WASHINGTON, D.C. |  Tonight, July 8, a young D.C. troupe will screen a film that documents that making of its new dance/theatre project Trust by the German writer/director Falk Richter.

The courageous company force/collision has been in search of a dance vocabulary that suits Richter’s virulently comic attack on consumer capitalism. I saw an early work-in-progress performance of Trust on the last day of a June 13 to 16 workshop at Arena Stage.

force/collision‘s Trust consists mostly of the original text of Falk Richter (b. 1969 in Hamburg), a rising contemporary German playwright/director and an associate dramatist with the Schaubühne in Berlin. He gave force/collision his blessing to gives his work what he calls “a new and original twist” that “places it into an American context.” The title of force/collision‘s version is called Trust me, perhaps a gesture to the fact that director/adapter John Moletress incorporates “additional source material” that, according to a prepared statement, “explores the effects of today’s high-tech Western global economy and of the culture of (American) consumerism’s on the human psyche and human relationships.”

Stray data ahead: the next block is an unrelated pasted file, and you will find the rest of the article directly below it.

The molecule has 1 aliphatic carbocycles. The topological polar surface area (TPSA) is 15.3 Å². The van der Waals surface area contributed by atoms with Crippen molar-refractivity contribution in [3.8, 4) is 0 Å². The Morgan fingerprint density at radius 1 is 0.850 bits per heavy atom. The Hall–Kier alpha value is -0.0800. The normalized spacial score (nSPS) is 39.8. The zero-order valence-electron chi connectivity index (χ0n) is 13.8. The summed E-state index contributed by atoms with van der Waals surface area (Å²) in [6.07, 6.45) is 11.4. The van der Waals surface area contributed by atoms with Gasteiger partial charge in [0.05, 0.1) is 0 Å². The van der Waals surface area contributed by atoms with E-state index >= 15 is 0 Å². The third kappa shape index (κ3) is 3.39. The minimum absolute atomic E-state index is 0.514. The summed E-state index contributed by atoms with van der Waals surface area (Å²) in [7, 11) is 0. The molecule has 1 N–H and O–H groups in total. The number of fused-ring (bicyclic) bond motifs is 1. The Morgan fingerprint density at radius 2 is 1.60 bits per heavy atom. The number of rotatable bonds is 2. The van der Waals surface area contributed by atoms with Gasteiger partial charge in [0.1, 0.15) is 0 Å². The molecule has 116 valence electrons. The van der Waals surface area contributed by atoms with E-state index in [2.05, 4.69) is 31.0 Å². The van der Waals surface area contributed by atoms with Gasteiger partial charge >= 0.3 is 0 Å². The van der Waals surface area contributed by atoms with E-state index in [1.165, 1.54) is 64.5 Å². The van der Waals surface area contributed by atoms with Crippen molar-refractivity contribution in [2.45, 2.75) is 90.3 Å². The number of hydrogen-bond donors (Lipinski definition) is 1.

German playwright/director Falk Richter
German playwright/director Falk Richter

The film will be screened 6:30 pm Monday, 8 July 2013, at Goethe-Institut Washington, GoetheForum. It features English and German languages. Tickets are free, but reservations are strongly recommended. Call (202) 289-1200.Performances of Trust me will be followed by an open rehearsal, giving audience members the opportunity to see the process in action, along with a brief post-show discussion about the performance, development and work of force/collision.

If you go, join in on the conversation by tweeting your thoughts and responses using #trustproject and @forcecollision.

The core of the piece rests in its choreography. In the German production Richter worked with the choreographer Anouk van Dijk to realize the performance design, which scenographically explodes the theme of individualism run amok. Germans do have a language to rely on: tanztheater.

In the U.S., our choreographic resources come from different traditions. One of the most fascinating aspects of the Arena Stage workshop I saw was force/collision’s brave attempts to publicly search for its own dance/movement-based vocabulary that conveys Richter’s anarchic, headlong narrative spurred by anger and desire and a whirligig of political questioning. –rg

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